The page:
Ploughman

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Ribble Steam at Preston have a contract for the movement of a type of Bitumen from the Exchange sidings to the unloading point.
The Bitumen delivered by class 70 hauled 100t oil tank wagons a couple of times a week.

I also recall that the railway at Bodmin used to have a connection used by Fitzgerald Lighting.

The NYMR was trialled for timber loading out of Newtondale a number of years back
 

birchesgreen

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A friend of mine used to live in Bewdley (and not really interested in railways at all) used to take the SVR occasionally to go to Kidderminster for shopping.
 

DanNCL

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I used the Manx Electric Railway and Douglas Horse Tramway to get between the ferry terminal in Douglas and my self catering accomodation in Laxey both times I visted the Isle of Man. Despite the heritage nature of the Manx Electric Railway, it definitely appeared to be fairly well used by the locals as a means of A to B transportation.
 

Jozhua

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I used the Manx Electric Railway and Douglas Horse Tramway to get between the ferry terminal in Douglas and my self catering accomodation in Laxey both times I visted the Isle of Man. Despite the heritage nature of the Manx Electric Railway, it definitely appeared to be fairly well used by the locals as a means of A to B transportation.
I can see something like the format of Manx working well - having electric multiple units with fairly low operating costs probably makes it quite easy to run a more frequent service. Lots of tram systems don't get much above 25mph anyway, so I can see them being relatively competitive for local journeys!

I was wondering how practical it would to fund some kind of regular service on these lines that provide a level of practical connectivity, using some of the easier to operate stock such as DMUs. I think the key issue for any relatively long routes would be the 25mph speed limits, but I think there are some heritage lines that have exemptions for this - at least on special services. - Seems like this has already been proposed for the Keighley & Worth:
Keighley and Worth Valley Railway could carry commuters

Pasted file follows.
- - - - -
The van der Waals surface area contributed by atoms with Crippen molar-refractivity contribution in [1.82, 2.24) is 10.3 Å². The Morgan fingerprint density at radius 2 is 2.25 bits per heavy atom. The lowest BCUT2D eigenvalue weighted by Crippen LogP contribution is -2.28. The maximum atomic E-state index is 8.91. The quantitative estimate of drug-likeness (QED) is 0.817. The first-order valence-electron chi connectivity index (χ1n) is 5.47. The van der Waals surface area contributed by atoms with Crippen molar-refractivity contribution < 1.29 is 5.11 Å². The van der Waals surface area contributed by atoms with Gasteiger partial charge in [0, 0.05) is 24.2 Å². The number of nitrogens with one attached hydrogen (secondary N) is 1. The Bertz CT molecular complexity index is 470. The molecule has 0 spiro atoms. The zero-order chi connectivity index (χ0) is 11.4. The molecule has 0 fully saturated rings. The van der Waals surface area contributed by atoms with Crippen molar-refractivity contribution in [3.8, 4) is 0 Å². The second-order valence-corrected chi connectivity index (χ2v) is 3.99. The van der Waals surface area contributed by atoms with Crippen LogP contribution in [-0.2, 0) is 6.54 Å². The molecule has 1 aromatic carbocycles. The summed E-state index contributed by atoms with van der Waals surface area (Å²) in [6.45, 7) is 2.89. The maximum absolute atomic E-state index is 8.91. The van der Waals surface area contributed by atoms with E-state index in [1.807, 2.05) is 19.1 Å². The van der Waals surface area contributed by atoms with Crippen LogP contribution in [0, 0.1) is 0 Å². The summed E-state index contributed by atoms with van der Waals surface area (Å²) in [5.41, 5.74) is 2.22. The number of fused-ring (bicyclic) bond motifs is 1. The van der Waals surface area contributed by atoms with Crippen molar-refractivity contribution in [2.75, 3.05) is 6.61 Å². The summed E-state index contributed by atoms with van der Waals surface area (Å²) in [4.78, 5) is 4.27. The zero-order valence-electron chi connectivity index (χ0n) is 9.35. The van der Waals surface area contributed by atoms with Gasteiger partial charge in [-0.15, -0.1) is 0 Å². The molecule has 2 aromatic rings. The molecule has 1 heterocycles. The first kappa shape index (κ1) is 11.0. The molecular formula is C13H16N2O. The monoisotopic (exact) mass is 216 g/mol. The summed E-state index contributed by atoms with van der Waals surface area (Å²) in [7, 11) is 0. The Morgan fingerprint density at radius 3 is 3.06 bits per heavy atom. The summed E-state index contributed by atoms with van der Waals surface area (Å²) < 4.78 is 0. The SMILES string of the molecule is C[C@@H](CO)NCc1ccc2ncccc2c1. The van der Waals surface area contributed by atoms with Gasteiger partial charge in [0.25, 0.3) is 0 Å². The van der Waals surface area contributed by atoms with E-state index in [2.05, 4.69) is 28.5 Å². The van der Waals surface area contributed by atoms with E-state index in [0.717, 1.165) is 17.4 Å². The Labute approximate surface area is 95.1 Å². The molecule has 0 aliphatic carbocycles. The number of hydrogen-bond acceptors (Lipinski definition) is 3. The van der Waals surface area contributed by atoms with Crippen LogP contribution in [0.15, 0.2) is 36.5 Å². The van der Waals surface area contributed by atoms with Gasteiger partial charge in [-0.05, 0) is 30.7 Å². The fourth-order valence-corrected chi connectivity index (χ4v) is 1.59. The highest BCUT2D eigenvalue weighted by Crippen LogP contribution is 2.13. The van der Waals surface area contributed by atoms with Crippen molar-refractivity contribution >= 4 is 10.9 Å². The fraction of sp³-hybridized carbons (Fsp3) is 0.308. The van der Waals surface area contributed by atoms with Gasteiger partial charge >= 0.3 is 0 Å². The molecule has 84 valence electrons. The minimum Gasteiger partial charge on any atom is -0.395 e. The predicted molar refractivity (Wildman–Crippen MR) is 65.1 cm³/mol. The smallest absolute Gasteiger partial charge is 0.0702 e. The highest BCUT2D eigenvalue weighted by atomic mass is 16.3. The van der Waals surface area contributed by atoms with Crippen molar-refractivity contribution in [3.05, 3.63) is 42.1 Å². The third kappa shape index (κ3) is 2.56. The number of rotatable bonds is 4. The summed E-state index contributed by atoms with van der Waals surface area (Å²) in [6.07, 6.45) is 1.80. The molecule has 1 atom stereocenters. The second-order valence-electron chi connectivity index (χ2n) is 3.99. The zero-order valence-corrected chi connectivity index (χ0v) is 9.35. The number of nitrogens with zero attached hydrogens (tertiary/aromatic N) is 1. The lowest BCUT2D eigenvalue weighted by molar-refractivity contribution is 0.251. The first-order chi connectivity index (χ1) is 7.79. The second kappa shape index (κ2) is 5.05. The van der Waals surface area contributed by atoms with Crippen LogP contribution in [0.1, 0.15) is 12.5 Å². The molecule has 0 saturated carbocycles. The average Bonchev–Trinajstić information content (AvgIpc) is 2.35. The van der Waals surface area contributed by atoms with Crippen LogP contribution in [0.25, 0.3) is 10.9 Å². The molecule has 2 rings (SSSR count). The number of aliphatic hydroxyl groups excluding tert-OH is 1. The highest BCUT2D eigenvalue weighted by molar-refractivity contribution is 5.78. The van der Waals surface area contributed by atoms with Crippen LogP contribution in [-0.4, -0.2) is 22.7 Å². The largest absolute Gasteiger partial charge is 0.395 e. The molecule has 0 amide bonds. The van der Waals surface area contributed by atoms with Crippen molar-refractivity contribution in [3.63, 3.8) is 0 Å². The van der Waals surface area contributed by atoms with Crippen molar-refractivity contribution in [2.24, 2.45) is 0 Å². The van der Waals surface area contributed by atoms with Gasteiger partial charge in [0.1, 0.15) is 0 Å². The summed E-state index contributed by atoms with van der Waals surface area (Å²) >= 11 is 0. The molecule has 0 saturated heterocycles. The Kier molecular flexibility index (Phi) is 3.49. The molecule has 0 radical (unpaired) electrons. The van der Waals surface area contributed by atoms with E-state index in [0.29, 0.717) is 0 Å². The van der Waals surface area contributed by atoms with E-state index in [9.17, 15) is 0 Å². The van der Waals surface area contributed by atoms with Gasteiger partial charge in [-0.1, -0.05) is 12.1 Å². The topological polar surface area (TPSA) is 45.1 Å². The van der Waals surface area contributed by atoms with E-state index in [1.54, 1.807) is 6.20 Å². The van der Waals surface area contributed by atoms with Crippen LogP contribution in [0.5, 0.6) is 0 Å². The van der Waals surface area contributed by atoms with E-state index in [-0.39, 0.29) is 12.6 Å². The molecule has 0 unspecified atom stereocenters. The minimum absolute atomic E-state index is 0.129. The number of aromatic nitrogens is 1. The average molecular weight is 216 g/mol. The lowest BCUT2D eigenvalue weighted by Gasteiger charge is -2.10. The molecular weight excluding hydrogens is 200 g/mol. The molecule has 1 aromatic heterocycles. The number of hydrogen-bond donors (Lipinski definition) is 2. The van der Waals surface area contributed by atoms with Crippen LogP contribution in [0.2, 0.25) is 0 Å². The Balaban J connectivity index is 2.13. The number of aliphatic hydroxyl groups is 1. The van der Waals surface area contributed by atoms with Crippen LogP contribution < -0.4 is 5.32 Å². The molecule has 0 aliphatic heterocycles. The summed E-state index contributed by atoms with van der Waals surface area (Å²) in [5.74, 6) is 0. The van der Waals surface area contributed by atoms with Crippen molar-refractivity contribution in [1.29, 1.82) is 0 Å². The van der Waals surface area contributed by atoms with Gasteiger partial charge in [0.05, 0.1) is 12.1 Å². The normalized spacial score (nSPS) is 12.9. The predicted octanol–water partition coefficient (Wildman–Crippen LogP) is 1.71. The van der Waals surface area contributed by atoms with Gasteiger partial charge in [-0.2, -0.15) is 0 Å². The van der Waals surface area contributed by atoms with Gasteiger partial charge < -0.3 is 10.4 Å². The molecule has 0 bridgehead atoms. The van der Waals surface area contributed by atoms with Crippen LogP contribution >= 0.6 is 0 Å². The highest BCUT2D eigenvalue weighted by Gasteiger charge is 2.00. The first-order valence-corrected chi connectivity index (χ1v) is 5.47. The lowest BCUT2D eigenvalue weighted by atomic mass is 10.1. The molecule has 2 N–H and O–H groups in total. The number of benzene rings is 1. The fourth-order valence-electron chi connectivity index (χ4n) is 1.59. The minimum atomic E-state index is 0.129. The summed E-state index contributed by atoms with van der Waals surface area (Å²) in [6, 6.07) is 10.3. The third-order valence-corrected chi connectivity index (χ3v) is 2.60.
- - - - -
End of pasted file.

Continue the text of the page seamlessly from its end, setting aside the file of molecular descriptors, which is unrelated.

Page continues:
East Lancs seems like it might be a candidate for "re-opening" too...
 

Gloster

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Back in the 1960s, didn’t the Keighley & Worth Valley buy the two Waggon- und Maschinenbau railbuses with the intention of using them on services intended for shopping trips by locals? I am not sure if they actually did run any such services.
 

D6130

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I was wondering how practical it would to fund some kind of regular service on these lines that provide a level of practical connectivity, using some of the easier to operate stock such as DMUs. I think the key issue for any relatively long routes would be the 25mph speed limits, but I think there are some heritage lines that have exemptions for this - at least on special services. - Seems like this has already been proposed for the Keighley & Worth:
Keighley and Worth Valley Railway could carry commuters
One of the biggest obstacles to running regular commuter/shopper services on heritage railways is the reliable provision of volunteers to staff signalboxes, level crossings, etc. There's a world of a difference between full- or part-time paid staff (expensive) to undertake these tasks and having volunteers (cheap), who will not be so constrained to come in if they don't feel like it. Most heritage lines are staffed by an increasingly elderly group of volunteers who, with the possible exception of the loco and preparation crews, are not used to working much outside the nine-to-five sphere....and running a commuter service will require them to be out of bed and into work much earlier than that.
 

Townsend Hook

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Back in the 1960s, didn’t the Keighley & Worth Valley buy the two Waggon- und Maschinenbau railbuses with the intention of using them on services intended for shopping trips by locals? I am not sure if they actually did run any such services.

One of the WüM railbuses still regularly runs on morning trips often used by locals before the main steam service starts, sharing that work with a class 101 DMU. The second is now owned by the Vintage Carriages Trust who are restoring it at their base at Ingrow West.
 

Falcon1200

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I think the key issue for any relatively long routes would be the 25mph speed limits, but I think there are some heritage lines that have exemptions for this - at least on special services.

AFAIK the only such dispensations are for the likes of the Great Central Railway, for test train purposes; Not unfortunately for passenger-carrying services !

The GWS at Didcot is rail-locked and so receives deliveries by rail, but as these are for the preservation site's own use I'm not sure they comply with the OP.
 

adc82140

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The Mid Hants had a plan to run a handful of services from Medstead & Four Marks to Alton to connect with the then SWT using a Parry People Mover. I know the PPM ran a few tests, but I'm not sure if any passengers were ever carried before the project was shelved.
 

===gricer===

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Up until February 2020 Dartmoor Railway ran a heritage service to Meldon Quarry sharing with the Okehampton station special Sunday summer service by GWR to Exeter.

The mainline service is due to start sometime in late 2021 with 2-hourly daily service to Exeter and the future of the heritage part is unknown ...
 

Titfield